January 16, 2024
Research Highlight

LipidOz: New Software Enables Identification of Lipid Double Bond Locations

A streamlined informatics workflow that automatically processes complex data and provides the locations of double bonds in lipids

A schematic of a computer program on a screen. Part of the screen is magnified to show a complex molecule with the double bonds identified.

The LipidOz software helps researchers process the complicated data obtained from their instruments and assigns the locations of double bonds in lipids. Repetitive and difficult analyses can be automated with LipidOz.

(Image by Stephanie A. King and Nathan Johnson | Pacific Northwest National Laboratory)

The Science

Lipids are a class of biomolecules that play an important role in many cellular processes. Analyses that seek to characterize all lipids in a sample—called lipidomics—are crucial to studying complex biological systems. An important challenge in lipidomics is connecting the variety of structures of lipids with their biological functions. The positions of the double bonds within fatty acid chains is particularly important. This is because they can affect the physical properties of cellular membranes and modulate cell signaling pathways. This information is not routinely measured in lipidomics studies because it requires a complicated experimental setup that produces complex data. Thus, scientists at Pacific Northwest National Laboratory (PNNL) developed a streamlined workflow to determine the positions of double bonds. This workflow uses both automation and machine learning approaches.

The Impact

The ability to connect the structural characteristics of lipids to biology is often limited by the amount of structural information provided by analytical methods. The location of a double bond in a lipid is difficult to measure and requires complicated analytical approaches and specialized equipment. Even with access to this equipment, the available software lacks the ability to analyze the complex data. This severely limits the scope of studies that can be undertaken. LipidOz streamlines the data analysis to determine the positions of double bonds. By addressing this key part of the analysis of lipids, LipidOz offers researchers a more efficient and accurate method for lipid characterization.


Lipids play essential roles in many biological processes and disease pathology. However, the unambiguous identification of lipids is complicated by the presence of molecular parts that have the same chemical formula but different physical configurations. Specifically, the differences in these molecular parts include the fatty acyl chain length, stereospecifically numbered (sn) position, and position/stereochemistry of double bonds. Conventional analyses can determine the fatty acyl chain lengths, the number of double bonds, and—in some cases—the sn position but not the positions of carbon-carbon double bonds. The positions of these double bonds can be determined with greater confidence using a gas-phase oxidation reaction called ozone-induced dissociation (OzID), which produces characteristic fragments. However, the analysis of the data obtained from this reaction is complex and repetitive, and there is lack of software tool support. The open-source Python tool, LipidOz, developed in this work automatically determines and assigns the double bond positions of lipids using a combination of traditional automation and deep learning approaches. New research demonstrates this ability for standard lipid mixtures and complex lipid extracts, enabling practical application of OzID for future lipidomics studies.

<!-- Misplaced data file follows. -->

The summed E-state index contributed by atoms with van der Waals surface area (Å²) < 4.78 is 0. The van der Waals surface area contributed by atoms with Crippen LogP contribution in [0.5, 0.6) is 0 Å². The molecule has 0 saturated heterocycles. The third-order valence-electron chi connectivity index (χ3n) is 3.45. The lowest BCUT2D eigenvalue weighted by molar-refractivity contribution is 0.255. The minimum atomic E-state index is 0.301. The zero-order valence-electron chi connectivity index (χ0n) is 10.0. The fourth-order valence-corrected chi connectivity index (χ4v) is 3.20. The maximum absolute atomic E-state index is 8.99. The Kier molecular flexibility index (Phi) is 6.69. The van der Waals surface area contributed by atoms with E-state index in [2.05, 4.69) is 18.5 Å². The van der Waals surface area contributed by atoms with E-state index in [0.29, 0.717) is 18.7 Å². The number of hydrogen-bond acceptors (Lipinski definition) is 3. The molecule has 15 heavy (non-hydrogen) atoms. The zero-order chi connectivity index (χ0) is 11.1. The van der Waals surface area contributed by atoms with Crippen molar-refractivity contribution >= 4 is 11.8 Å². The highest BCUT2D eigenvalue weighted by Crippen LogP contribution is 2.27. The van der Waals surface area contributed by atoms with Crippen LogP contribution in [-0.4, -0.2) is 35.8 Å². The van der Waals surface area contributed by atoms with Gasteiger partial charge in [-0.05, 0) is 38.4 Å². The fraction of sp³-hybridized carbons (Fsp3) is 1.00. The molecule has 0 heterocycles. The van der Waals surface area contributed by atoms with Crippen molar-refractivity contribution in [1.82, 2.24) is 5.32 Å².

Xueyun Zheng, Pacific Northwest National Laboratory, xueyun.zheng@pnnl.gov


This work was supported by the PNNL Laboratory Directed Research and Development program and is a contribution of the m/q Initiative. The establishment of the OzID-IMS capability was supported by the Laboratory Directed Research and Development Program at PNNL. Portions of this research were performed at EMSL, the Environmental Molecular Sciences Laboratory, a Department of Energy Office of Science user facility at PNNL which is sponsored by the Biological and Environmental Research program.

Published: January 16, 2024

Ross D. H., J.-Y. Lee, A. Bilbao, D. J. Orton, J. G. Eder, M. C. Burnet, B. L. Deatherage Kaiser, J. E. Kyle, and X. Zheng. 2023. “LipidOz enables automated elucidation of lipid carbon–carbon double bond positions from ozone-induced dissociation mass spectrometry data.” Communications Chemistry 6, 74. https://doi.org/10.1038/s42004-023-00867-9